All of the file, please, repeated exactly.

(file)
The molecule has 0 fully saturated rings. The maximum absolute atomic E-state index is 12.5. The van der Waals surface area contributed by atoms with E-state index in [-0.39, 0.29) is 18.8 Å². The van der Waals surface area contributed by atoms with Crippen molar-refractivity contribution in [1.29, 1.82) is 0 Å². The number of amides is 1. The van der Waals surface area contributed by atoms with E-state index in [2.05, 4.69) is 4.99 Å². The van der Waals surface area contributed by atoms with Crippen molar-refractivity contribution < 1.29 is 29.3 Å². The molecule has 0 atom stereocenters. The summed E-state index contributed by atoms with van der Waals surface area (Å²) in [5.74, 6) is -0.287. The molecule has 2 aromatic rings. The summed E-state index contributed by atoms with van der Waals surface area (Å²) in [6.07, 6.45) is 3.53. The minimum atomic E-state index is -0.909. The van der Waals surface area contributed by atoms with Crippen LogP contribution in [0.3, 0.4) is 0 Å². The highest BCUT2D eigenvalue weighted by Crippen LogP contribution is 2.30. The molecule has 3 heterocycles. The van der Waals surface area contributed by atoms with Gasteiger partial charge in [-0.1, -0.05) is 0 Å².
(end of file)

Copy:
The molecule has 0 fully saturated rings. The maximum absolute atomic E-state index is 12.5. The van der Waals surface area contributed by atoms with E-state index in [-0.39, 0.29) is 18.8 Å². The van der Waals surface area contributed by atoms with Crippen molar-refractivity contribution in [1.29, 1.82) is 0 Å². The number of amides is 1. The van der Waals surface area contributed by atoms with E-state index in [2.05, 4.69) is 4.99 Å². The van der Waals surface area contributed by atoms with Crippen molar-refractivity contribution < 1.29 is 29.3 Å². The molecule has 0 atom stereocenters. The summed E-state index contributed by atoms with van der Waals surface area (Å²) in [5.74, 6) is -0.287. The molecule has 2 aromatic rings. The summed E-state index contributed by atoms with van der Waals surface area (Å²) in [6.07, 6.45) is 3.53. The minimum atomic E-state index is -0.909. The van der Waals surface area contributed by atoms with Crippen LogP contribution in [0.3, 0.4) is 0 Å². The highest BCUT2D eigenvalue weighted by Crippen LogP contribution is 2.30. The molecule has 3 heterocycles. The van der Waals surface area contributed by atoms with Gasteiger partial charge in [-0.1, -0.05) is 0 Å².